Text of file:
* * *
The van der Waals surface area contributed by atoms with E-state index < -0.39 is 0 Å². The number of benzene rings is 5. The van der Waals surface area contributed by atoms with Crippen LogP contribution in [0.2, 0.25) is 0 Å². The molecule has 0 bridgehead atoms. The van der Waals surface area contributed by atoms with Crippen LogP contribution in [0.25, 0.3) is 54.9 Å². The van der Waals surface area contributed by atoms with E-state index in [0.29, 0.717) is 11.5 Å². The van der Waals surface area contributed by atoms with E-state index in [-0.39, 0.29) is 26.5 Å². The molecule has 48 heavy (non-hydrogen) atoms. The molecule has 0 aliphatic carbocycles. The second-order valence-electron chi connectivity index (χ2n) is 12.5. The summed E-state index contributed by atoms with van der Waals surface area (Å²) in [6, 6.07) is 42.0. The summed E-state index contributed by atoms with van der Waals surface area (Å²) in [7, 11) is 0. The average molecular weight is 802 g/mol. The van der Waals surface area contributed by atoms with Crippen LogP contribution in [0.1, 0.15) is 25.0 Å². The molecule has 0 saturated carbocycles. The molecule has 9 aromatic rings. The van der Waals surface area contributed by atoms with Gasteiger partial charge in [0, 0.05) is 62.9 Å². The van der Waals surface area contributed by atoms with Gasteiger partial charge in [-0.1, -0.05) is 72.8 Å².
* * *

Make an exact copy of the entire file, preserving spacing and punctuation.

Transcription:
The van der Waals surface area contributed by atoms with E-state index < -0.39 is 0 Å². The number of benzene rings is 5. The van der Waals surface area contributed by atoms with Crippen LogP contribution in [0.2, 0.25) is 0 Å². The molecule has 0 bridgehead atoms. The van der Waals surface area contributed by atoms with Crippen LogP contribution in [0.25, 0.3) is 54.9 Å². The van der Waals surface area contributed by atoms with E-state index in [0.29, 0.717) is 11.5 Å². The van der Waals surface area contributed by atoms with E-state index in [-0.39, 0.29) is 26.5 Å². The molecule has 48 heavy (non-hydrogen) atoms. The molecule has 0 aliphatic carbocycles. The second-order valence-electron chi connectivity index (χ2n) is 12.5. The summed E-state index contributed by atoms with van der Waals surface area (Å²) in [6, 6.07) is 42.0. The summed E-state index contributed by atoms with van der Waals surface area (Å²) in [7, 11) is 0. The average molecular weight is 802 g/mol. The van der Waals surface area contributed by atoms with Crippen LogP contribution in [0.1, 0.15) is 25.0 Å². The molecule has 0 saturated carbocycles. The molecule has 9 aromatic rings. The van der Waals surface area contributed by atoms with Gasteiger partial charge in [0, 0.05) is 62.9 Å². The van der Waals surface area contributed by atoms with Gasteiger partial charge in [-0.1, -0.05) is 72.8 Å².